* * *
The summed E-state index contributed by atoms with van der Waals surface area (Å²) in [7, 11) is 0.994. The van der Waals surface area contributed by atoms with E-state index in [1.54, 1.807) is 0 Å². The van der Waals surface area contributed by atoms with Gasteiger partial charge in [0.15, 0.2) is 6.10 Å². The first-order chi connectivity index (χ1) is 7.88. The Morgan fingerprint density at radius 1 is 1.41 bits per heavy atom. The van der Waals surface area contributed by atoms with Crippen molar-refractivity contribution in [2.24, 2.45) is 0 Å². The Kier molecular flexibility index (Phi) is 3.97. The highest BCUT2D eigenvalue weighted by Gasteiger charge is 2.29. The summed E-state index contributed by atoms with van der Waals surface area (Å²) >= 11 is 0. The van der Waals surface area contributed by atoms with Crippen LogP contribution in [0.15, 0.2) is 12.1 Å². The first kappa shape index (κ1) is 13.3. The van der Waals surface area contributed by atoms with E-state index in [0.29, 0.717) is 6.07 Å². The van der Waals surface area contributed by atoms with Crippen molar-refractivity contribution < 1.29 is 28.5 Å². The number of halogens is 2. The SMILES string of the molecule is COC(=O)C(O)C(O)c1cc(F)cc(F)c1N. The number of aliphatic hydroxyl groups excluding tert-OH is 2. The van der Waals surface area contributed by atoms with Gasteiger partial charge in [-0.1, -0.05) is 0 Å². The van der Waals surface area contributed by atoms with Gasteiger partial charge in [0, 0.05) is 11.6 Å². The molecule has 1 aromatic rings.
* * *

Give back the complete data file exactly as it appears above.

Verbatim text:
The summed E-state index contributed by atoms with van der Waals surface area (Å²) in [7, 11) is 0.994. The van der Waals surface area contributed by atoms with E-state index in [1.54, 1.807) is 0 Å². The van der Waals surface area contributed by atoms with Gasteiger partial charge in [0.15, 0.2) is 6.10 Å². The first-order chi connectivity index (χ1) is 7.88. The Morgan fingerprint density at radius 1 is 1.41 bits per heavy atom. The van der Waals surface area contributed by atoms with Crippen molar-refractivity contribution in [2.24, 2.45) is 0 Å². The Kier molecular flexibility index (Phi) is 3.97. The highest BCUT2D eigenvalue weighted by Gasteiger charge is 2.29. The summed E-state index contributed by atoms with van der Waals surface area (Å²) >= 11 is 0. The van der Waals surface area contributed by atoms with Crippen LogP contribution in [0.15, 0.2) is 12.1 Å². The first kappa shape index (κ1) is 13.3. The van der Waals surface area contributed by atoms with E-state index in [0.29, 0.717) is 6.07 Å². The van der Waals surface area contributed by atoms with Crippen molar-refractivity contribution < 1.29 is 28.5 Å². The number of halogens is 2. The SMILES string of the molecule is COC(=O)C(O)C(O)c1cc(F)cc(F)c1N. The number of aliphatic hydroxyl groups excluding tert-OH is 2. The van der Waals surface area contributed by atoms with Gasteiger partial charge in [-0.1, -0.05) is 0 Å². The van der Waals surface area contributed by atoms with Gasteiger partial charge in [0, 0.05) is 11.6 Å². The molecule has 1 aromatic rings.